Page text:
Letter added to confusion
Unfortunately, Mr. Wojciechowski’s recent letter does little to clarify alleged “misleading puffery” about Section 9 proposed revisions and, in fact, adds to any confusion or misunderstandings that may exist.
Mr. Wojciechowski’s letter alludes to my comment that “exemptions for ranchers are intended for existing structures, not for any new structures.” My comment at the public hearing was made in the context of a direct question about agricultural structures. The structures referred to in this context were barns, sheds, stackyards and other outbuildings. Agricultural structures (and mining outbuildings) such as just described, new or existing, are exempt unless located on an escarpment or ridgeline. This applies to new structures and roads just as it does in the current code.
Mr. Wojciechowski conflates a “primary residence” and an “accessory house” (presumably an accessory dwelling) with “ranch structures.” A structure used as a primary residence (or accessory dwelling) on a ranch is subject to the same rules as any other residence as in the current code. An accessory dwelling on a ranch is a “use by right” subject to the rules stated in Section 22 of the current land use code. Section 9 does not change the rules stated in Section 22.
In a convoluted paragraph referring to remodeling or reconstruction, Mr. Wojciechowski assumes that the structure in question is non-conforming and visible from the viewing corridor. It may or may not be. If it is a conforming structure the intent of the current code and the revised code is to prevent creating a new non-conformity. If the structure is already non-conforming, the intent of the revised code is to limit a significant increase in the non-conformity relative to skyline breakage and setback. But some increase is permitted. It is true that the exemptions are one time only but they are inherently granted. The important point is that under Section 4 of the current code, no increase in non-conformity in any zone would be permitted.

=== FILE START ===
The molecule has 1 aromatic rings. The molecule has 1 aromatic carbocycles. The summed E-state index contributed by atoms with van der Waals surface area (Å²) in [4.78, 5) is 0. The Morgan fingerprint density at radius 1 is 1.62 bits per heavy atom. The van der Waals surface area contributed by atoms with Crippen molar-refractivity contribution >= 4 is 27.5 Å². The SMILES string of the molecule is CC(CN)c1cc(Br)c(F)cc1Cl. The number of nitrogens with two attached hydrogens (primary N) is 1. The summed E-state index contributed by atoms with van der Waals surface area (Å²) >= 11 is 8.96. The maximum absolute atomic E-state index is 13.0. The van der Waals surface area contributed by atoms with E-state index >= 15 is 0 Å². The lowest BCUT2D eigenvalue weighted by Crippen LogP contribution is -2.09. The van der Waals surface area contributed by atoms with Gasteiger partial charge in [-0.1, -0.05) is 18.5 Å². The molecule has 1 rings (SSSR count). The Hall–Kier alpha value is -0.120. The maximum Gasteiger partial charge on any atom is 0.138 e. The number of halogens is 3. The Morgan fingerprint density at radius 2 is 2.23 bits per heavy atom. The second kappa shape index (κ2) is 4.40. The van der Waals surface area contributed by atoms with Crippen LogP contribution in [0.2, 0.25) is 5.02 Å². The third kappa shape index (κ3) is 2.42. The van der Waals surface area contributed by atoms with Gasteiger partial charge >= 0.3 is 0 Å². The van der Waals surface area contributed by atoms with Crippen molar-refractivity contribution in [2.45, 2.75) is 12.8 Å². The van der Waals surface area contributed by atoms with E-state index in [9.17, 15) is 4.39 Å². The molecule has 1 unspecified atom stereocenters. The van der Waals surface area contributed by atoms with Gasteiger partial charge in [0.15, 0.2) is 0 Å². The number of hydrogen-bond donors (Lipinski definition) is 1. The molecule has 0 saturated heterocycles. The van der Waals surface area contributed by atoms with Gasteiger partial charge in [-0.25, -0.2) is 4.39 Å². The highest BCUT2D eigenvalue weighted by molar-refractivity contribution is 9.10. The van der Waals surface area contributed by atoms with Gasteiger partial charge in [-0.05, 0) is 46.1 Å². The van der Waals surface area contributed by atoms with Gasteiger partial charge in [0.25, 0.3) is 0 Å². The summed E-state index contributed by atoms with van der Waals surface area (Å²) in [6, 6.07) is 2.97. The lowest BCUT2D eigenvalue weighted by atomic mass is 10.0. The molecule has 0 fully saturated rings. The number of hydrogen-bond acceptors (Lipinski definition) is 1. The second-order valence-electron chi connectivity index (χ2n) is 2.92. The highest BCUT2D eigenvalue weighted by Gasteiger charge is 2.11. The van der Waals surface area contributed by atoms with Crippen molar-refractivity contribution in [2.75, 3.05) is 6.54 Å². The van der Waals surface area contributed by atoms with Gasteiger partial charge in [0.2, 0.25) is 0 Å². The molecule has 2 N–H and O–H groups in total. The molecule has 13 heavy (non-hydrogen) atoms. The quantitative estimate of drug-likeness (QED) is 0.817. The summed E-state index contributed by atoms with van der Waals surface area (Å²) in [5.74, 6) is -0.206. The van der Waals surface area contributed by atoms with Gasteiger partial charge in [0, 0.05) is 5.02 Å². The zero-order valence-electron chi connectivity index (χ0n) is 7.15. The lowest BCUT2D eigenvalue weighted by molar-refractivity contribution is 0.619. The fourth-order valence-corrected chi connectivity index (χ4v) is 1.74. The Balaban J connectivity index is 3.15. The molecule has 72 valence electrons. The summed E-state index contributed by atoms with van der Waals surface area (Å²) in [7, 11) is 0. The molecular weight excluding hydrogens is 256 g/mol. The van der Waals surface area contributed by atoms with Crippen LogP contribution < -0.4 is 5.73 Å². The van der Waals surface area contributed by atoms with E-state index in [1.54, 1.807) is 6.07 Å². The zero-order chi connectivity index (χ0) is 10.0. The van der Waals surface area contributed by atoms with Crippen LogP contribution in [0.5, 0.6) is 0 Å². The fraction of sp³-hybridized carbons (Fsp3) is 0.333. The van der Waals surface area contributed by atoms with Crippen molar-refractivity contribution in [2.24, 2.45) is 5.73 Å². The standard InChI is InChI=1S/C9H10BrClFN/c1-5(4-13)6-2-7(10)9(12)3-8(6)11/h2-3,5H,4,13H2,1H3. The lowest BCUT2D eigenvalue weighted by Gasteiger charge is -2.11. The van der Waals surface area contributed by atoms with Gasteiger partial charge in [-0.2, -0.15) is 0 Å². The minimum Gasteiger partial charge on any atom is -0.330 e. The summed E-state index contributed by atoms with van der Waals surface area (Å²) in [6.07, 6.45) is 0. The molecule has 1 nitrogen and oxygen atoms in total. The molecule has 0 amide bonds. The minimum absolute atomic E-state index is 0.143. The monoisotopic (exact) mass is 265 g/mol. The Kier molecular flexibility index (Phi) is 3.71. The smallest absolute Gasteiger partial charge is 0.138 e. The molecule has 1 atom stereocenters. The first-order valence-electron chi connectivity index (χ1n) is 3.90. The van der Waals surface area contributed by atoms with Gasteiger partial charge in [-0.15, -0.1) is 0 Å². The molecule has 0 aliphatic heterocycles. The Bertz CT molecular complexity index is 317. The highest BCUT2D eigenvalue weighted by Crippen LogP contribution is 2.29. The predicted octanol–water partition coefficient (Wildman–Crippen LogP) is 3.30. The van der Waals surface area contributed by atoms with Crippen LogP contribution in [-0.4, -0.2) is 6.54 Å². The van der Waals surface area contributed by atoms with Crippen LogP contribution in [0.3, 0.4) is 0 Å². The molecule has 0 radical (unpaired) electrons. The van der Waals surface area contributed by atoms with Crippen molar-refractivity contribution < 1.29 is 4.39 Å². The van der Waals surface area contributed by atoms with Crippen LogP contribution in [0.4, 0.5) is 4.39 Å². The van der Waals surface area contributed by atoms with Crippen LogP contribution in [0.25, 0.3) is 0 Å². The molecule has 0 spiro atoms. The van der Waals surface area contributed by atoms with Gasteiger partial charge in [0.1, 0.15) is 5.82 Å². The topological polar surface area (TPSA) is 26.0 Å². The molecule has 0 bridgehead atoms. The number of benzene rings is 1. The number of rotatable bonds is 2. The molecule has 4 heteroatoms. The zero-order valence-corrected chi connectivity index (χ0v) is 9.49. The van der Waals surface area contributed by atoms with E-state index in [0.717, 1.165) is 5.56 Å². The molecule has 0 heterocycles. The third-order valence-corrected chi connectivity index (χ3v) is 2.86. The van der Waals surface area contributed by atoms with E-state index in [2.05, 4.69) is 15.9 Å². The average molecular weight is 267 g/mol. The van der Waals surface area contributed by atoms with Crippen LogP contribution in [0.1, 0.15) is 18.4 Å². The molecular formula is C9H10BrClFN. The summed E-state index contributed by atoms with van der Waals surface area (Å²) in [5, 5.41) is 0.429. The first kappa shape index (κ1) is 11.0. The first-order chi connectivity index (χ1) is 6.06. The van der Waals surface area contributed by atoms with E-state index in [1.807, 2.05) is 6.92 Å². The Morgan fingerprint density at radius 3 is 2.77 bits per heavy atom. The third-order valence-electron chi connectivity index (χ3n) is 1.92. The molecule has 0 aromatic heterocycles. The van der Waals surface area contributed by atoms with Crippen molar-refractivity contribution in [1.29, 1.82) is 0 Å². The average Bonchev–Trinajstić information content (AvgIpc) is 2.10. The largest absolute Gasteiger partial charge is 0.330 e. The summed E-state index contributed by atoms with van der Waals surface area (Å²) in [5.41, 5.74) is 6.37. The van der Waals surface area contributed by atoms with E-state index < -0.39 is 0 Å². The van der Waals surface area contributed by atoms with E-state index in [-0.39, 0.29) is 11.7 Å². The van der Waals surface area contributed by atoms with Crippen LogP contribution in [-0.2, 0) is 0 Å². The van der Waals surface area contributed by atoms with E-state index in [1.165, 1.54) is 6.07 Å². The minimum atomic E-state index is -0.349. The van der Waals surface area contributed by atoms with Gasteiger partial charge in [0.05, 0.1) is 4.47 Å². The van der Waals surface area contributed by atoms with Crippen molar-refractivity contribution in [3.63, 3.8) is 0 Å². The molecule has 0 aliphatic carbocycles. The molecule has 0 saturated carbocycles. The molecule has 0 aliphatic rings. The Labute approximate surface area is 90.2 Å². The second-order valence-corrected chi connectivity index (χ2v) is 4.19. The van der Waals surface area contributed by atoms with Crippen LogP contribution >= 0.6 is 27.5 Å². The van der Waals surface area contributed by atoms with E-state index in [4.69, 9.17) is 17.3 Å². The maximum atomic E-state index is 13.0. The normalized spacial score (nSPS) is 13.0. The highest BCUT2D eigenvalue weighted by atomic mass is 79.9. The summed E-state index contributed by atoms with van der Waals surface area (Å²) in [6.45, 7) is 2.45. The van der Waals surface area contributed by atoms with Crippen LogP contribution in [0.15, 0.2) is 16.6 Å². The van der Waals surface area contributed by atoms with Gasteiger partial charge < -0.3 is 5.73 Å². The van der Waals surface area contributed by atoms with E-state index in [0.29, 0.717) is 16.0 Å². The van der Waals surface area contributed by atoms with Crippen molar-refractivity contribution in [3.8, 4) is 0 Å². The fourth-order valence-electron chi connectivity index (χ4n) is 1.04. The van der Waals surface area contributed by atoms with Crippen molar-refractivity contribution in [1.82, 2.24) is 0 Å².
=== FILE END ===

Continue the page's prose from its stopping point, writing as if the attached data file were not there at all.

The proposed Section 9 revisions have no impact on actual agricultural operations; i.e., grazing, irrigation, hay production, etc. Many ranches are presently located in the existing visual impact corridors including houses, barns, stackyards, sheds, fences and other structures and appear to be operating without “draconian limitations.”
The biggest threat to our agricultural heritage, agricultural employment, and to the agricultural economy is the long-term sustainability of agricultural land not Section 9. Long-term sustainability cannot be achieved without careful land use planning that includes sensible development that harmonizes, as reasonably as possible, with the open lands of our valleys and our mountain vistas.
Some in this community see land use regulation as an “unnecessary intrusion of government.” Some see land use regulation as a means to protect common interests as stated in the Master Plan.
I agree with Mr. Wojciechowski, don’t accept the proponents’ of Section 9 propaganda but I would add don’t accept the opponents’ propaganda either. Please read the actual language and base your decision on the facts.